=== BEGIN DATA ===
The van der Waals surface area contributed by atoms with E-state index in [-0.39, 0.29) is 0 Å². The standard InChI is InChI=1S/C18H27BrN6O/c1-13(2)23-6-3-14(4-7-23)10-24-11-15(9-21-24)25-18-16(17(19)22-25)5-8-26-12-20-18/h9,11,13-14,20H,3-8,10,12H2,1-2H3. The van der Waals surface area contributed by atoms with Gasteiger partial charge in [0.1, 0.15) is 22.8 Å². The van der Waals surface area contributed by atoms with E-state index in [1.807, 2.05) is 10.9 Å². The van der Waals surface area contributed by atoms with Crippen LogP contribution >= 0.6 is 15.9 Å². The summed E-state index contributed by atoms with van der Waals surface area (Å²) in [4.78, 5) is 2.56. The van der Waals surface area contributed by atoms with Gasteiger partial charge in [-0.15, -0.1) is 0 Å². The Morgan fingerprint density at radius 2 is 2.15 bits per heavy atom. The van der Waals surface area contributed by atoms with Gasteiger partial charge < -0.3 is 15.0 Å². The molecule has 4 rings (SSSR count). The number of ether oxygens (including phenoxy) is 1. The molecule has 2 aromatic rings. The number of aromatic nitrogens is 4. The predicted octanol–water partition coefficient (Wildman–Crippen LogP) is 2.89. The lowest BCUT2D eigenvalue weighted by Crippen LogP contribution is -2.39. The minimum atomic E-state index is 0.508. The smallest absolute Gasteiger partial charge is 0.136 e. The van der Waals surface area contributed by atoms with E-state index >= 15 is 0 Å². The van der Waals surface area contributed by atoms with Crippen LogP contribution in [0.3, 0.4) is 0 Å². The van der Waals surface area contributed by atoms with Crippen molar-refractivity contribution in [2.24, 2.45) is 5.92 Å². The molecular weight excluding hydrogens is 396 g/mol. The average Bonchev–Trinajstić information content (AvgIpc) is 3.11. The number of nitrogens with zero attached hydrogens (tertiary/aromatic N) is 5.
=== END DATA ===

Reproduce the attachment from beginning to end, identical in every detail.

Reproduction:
The van der Waals surface area contributed by atoms with E-state index in [-0.39, 0.29) is 0 Å². The standard InChI is InChI=1S/C18H27BrN6O/c1-13(2)23-6-3-14(4-7-23)10-24-11-15(9-21-24)25-18-16(17(19)22-25)5-8-26-12-20-18/h9,11,13-14,20H,3-8,10,12H2,1-2H3. The van der Waals surface area contributed by atoms with Gasteiger partial charge in [0.1, 0.15) is 22.8 Å². The van der Waals surface area contributed by atoms with E-state index in [1.807, 2.05) is 10.9 Å². The van der Waals surface area contributed by atoms with Crippen LogP contribution >= 0.6 is 15.9 Å². The summed E-state index contributed by atoms with van der Waals surface area (Å²) in [4.78, 5) is 2.56. The van der Waals surface area contributed by atoms with Gasteiger partial charge in [-0.15, -0.1) is 0 Å². The Morgan fingerprint density at radius 2 is 2.15 bits per heavy atom. The van der Waals surface area contributed by atoms with Gasteiger partial charge < -0.3 is 15.0 Å². The molecule has 4 rings (SSSR count). The number of ether oxygens (including phenoxy) is 1. The molecule has 2 aromatic rings. The number of aromatic nitrogens is 4. The predicted octanol–water partition coefficient (Wildman–Crippen LogP) is 2.89. The lowest BCUT2D eigenvalue weighted by Crippen LogP contribution is -2.39. The minimum atomic E-state index is 0.508. The smallest absolute Gasteiger partial charge is 0.136 e. The van der Waals surface area contributed by atoms with E-state index >= 15 is 0 Å². The van der Waals surface area contributed by atoms with Crippen LogP contribution in [0.3, 0.4) is 0 Å². The van der Waals surface area contributed by atoms with Crippen molar-refractivity contribution in [2.24, 2.45) is 5.92 Å². The molecular weight excluding hydrogens is 396 g/mol. The average Bonchev–Trinajstić information content (AvgIpc) is 3.11. The number of nitrogens with zero attached hydrogens (tertiary/aromatic N) is 5.